02:07PM, Thursday 25 November 2021
Councillors and residents have raised concerns about the recent announcement of an extraordinary meeting of the full council to discuss the Borough Local Plan.
On Tuesday, there was a full meeting of the council to consider the borough’s corporate (five-year) plan and discuss any petitions or motions. It was originally set to be the last full council meeting of the year.
The next day, councillors heard that an extraordinary meeting had been added to the calendar for December 14.
This is to discuss the Borough Local Plan (BLP) – which sets out a blueprint that will decide where thousands of homes can be built across the borough.
A councillor and a protester from outside Maidenhead Town Hall on Tuesday have both raised concerns about the new scheduled meeting.
Debbie Ludford is one of the organisers for the protest to save Maidenhead golf course from development into 2,000 homes.
The campaign group instead wants to turn it into the site into Maidenhead Great Park to protect the borough’s greenbelt and ‘green lung.’
The group is against the Borough Local Plan (BLP) because it has earmarked the golf course as a key site for its planned delivery of new homes.
Having heard the BLP is set to be discussed at the December meeting, Debbie raised concerns that the plan will be ‘rushed through’ before Christmas, so that objectors have no time to lobby against it.
Cllr Geoffrey Hill (The Borough First, Oldfield) said that the BLP is ‘hardly an extraordinary item’ and the discussion should wait until a period after the independent planning inspector has reached her conclusions.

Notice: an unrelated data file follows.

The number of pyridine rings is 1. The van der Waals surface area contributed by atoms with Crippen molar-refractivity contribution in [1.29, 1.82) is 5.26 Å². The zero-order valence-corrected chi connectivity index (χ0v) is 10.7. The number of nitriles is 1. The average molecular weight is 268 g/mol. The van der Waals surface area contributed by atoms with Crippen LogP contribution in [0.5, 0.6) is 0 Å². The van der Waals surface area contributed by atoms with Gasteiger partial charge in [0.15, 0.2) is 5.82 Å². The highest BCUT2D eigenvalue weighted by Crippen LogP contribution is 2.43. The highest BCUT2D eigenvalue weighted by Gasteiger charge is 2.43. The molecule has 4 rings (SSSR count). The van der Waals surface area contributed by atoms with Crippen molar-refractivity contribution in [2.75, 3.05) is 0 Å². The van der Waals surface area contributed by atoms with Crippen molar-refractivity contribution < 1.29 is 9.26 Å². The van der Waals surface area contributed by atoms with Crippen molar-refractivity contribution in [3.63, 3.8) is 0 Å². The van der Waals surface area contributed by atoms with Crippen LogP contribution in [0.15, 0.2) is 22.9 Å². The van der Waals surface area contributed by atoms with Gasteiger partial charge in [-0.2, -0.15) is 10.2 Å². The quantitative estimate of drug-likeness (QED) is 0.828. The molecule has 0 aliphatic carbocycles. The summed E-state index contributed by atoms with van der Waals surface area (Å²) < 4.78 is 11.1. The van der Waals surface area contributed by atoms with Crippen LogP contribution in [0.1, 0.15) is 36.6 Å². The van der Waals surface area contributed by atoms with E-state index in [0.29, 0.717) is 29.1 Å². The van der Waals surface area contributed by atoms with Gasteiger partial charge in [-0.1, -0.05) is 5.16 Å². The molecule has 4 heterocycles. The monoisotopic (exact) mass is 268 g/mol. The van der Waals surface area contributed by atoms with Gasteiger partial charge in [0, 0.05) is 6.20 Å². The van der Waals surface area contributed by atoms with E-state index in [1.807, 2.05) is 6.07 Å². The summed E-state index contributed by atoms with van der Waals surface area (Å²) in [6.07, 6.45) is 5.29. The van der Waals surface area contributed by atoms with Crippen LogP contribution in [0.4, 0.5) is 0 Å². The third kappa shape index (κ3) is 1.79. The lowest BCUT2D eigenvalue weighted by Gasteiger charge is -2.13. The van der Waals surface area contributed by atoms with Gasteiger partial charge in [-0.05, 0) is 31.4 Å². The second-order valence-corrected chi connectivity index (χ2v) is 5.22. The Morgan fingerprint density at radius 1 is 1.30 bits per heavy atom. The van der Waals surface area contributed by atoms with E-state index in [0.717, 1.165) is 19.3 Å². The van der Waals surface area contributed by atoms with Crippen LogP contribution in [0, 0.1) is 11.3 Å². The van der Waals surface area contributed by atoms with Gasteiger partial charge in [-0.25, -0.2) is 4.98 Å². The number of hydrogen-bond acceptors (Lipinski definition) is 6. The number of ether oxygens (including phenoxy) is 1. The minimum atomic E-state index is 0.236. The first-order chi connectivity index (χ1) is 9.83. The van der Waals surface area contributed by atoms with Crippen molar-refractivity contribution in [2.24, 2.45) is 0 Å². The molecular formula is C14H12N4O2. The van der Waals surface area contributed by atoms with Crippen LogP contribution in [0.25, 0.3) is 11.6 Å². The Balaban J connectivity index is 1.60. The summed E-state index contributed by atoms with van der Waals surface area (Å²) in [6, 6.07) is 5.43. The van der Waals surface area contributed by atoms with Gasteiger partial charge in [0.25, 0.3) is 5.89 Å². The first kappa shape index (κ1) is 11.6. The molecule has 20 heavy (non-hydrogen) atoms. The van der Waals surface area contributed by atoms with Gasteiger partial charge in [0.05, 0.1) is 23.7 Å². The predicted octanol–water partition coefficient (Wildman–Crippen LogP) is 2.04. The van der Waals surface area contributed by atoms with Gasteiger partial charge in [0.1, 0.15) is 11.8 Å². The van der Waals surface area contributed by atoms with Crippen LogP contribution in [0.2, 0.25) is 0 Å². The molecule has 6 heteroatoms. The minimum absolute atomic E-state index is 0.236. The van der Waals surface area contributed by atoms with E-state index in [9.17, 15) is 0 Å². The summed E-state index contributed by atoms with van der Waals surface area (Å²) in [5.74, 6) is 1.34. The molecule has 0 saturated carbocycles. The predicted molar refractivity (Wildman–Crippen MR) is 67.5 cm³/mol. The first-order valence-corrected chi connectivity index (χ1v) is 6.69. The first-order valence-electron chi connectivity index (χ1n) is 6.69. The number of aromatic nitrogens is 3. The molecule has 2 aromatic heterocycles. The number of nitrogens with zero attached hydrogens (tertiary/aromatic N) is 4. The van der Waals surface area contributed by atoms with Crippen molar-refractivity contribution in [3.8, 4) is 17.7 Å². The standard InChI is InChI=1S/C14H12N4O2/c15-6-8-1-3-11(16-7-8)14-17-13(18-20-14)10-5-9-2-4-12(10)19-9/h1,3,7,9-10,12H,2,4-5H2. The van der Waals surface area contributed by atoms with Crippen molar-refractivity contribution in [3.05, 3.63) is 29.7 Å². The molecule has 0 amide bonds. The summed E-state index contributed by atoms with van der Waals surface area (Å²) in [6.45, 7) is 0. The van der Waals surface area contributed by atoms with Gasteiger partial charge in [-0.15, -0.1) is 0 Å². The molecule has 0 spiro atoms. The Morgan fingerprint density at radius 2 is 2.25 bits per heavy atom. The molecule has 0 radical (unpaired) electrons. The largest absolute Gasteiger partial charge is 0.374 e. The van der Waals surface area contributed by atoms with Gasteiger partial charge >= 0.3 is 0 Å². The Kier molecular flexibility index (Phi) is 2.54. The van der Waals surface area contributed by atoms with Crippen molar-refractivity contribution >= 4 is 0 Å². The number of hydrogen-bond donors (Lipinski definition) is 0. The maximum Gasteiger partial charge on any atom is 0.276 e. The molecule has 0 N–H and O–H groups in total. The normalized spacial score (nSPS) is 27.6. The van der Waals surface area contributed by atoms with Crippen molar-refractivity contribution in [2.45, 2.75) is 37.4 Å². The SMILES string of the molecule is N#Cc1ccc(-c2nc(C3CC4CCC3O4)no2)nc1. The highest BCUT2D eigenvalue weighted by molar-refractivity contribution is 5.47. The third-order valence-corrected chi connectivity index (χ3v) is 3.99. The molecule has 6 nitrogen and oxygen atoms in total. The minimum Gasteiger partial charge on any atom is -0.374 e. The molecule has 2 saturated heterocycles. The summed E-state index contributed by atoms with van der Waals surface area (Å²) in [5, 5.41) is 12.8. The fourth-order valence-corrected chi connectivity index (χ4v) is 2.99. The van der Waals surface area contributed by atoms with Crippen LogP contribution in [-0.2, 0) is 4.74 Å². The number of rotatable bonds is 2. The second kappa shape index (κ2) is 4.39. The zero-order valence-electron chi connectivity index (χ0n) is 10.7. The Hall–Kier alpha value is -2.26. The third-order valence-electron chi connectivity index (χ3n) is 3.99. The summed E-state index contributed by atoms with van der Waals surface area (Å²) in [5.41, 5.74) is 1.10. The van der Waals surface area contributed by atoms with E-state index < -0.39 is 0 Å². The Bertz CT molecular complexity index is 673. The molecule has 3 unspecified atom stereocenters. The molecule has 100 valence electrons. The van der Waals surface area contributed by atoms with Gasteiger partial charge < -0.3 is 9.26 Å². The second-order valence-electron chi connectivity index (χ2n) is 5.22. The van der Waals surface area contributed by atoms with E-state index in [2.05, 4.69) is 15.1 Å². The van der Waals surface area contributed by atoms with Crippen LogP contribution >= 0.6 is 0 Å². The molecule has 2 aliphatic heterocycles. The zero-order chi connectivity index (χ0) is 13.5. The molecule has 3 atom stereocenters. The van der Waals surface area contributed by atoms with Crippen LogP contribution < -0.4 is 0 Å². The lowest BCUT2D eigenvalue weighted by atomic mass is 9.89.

“It’s business as usual so, should be heard in, say, February – once councillors have had a chance to read and digest this lengthy and important document,” said Cllr Hill.
The inspector, Louise Phillips, is currently considering public comments on her proposed ‘main modifications’, put forward after the examination hearings at the end of last year.
These modifications are intended to make the plan sound – but in September, parish councils raised concerns that the modifications did not fully address some key issues.
This includes recent gains in housing which parish councils think should affect the Borough's decision on whether to release greenbelt land for development.
If the inspector finds the BLP to be sound and lawful, the next step is to take the report to full council, recommending that it is adopted.
Cllr David Coppinger, lead member for planning, environmental services and Maidenhead, said:
“Given the borough-wide significance and scope of local plans, it is common practice for councils to schedule dedicated extraordinary meetings for their adoption, in order to ensure all members have the opportunity to contribute to discussion.
“As a practical preparation, the mayor has agreed to an extraordinary full council meeting to allow members to consider (this).”
He added that the meeting date is ‘subject to the timely receipt’ of the inspector’s report. Members have also been advised of an alternative provisional date of December 21.
Cllr Hill is concerned about the timing of the meeting.
“We never have full council meetings in December as so many councillors are away or have family commitments,” he said. “Unsurprisingly, I have commitments on both days as I'm sure others will.
“In the light of [Tuesday’s] highly successful protest outside the Town Hall, this really does smack of a knee-jerked panicked reaction to the strength of public feeling against developing on greenbelt sites,” he added.
But Cllr Coppinger said that ‘both dates are normal working days for the council.’
He added: “The content of the Local Plan should not come as a surprise as it has been shaped over more than a decade.”
There will be displays at Windsor Racecourse and Legoland, local fireworks in Burnham and Twyford and smaller displays at schools in the Royal Borough.